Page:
# det

## Purpose

Matrix determinant.

## Synopsis

````d = det(X)`
```

## Description

`d = det(X)` is the determinant of the square matrix `X`. If `X` contains only integer entries, the result `d` is also an integer.

Using `det(X) == 0` as a test for matrix singularity is appropriate only for matrices of modest order with small integer entries. Testing singularity using `abs(det(X)) <= tolerance` is rarely a good idea because it is difficult to choose the correct tolerance. The function `rcond(X)` is intended to check for singular and nearly singular matrices. See `rcond` for details.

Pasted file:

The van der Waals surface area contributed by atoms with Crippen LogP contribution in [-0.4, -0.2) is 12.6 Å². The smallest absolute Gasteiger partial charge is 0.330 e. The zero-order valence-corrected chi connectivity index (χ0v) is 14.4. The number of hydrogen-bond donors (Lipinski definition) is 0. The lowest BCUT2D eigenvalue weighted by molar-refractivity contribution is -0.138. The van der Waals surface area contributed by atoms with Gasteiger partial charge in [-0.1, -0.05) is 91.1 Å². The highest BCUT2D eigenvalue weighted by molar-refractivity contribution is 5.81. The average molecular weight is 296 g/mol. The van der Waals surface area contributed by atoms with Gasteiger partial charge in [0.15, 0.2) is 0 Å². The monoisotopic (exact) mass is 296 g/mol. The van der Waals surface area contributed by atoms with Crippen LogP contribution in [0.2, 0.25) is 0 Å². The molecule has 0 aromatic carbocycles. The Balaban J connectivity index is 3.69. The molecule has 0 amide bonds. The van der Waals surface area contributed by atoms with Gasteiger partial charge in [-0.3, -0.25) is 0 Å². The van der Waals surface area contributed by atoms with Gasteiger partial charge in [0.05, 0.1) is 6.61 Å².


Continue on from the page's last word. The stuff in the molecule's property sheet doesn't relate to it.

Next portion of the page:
## Algorithm

The determinant is computed from the triangular factors obtained by Gaussian elimination

````[L,U] = lu(A)`
`s = +1 or -1 = det(L)`
`det(A) = s*prod(diag(U))`
```

## Examples

The statement

````A = [1  2  3; 4  5  6; 7  8  9]`
```
produces

````A =`
`    1     2     3`
`    4     5     6`
`    7     8     9`
```
This happens to be a singular matrix, so

````d = det(A)`
```
produces

````d =`
`    0`
```
Changing `A(3,3)` with

````A(3,3) = 0;`
```
turns `A` into a nonsingular matrix, so now

````d = det(A)`
```
produces

````d =`
`    27`
```

``` `\`, `/`, `inv`, `lu`, `rcond`, `rref`